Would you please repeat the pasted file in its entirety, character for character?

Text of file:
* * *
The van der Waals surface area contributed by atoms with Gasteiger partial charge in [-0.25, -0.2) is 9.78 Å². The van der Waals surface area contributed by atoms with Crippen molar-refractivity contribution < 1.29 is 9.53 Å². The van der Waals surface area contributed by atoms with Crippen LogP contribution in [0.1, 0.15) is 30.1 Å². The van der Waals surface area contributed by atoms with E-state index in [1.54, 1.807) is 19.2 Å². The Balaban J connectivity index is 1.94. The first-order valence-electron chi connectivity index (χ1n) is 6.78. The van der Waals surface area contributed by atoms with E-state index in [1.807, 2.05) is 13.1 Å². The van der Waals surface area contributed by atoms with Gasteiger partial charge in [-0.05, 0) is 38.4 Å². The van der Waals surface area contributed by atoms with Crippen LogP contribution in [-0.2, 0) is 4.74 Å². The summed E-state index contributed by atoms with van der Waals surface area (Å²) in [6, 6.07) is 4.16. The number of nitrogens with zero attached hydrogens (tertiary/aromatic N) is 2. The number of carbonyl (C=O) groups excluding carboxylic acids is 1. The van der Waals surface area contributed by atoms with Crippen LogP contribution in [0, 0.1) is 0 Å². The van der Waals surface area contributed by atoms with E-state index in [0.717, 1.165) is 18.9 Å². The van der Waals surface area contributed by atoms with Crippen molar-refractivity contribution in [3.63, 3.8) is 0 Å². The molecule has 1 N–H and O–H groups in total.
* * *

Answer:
The van der Waals surface area contributed by atoms with Gasteiger partial charge in [-0.25, -0.2) is 9.78 Å². The van der Waals surface area contributed by atoms with Crippen molar-refractivity contribution < 1.29 is 9.53 Å². The van der Waals surface area contributed by atoms with Crippen LogP contribution in [0.1, 0.15) is 30.1 Å². The van der Waals surface area contributed by atoms with E-state index in [1.54, 1.807) is 19.2 Å². The Balaban J connectivity index is 1.94. The first-order valence-electron chi connectivity index (χ1n) is 6.78. The van der Waals surface area contributed by atoms with E-state index in [1.807, 2.05) is 13.1 Å². The van der Waals surface area contributed by atoms with Gasteiger partial charge in [-0.05, 0) is 38.4 Å². The van der Waals surface area contributed by atoms with Crippen LogP contribution in [-0.2, 0) is 4.74 Å². The summed E-state index contributed by atoms with van der Waals surface area (Å²) in [6, 6.07) is 4.16. The number of nitrogens with zero attached hydrogens (tertiary/aromatic N) is 2. The number of carbonyl (C=O) groups excluding carboxylic acids is 1. The van der Waals surface area contributed by atoms with Crippen LogP contribution in [0, 0.1) is 0 Å². The van der Waals surface area contributed by atoms with E-state index in [0.717, 1.165) is 18.9 Å². The van der Waals surface area contributed by atoms with Crippen molar-refractivity contribution in [3.63, 3.8) is 0 Å². The molecule has 1 N–H and O–H groups in total.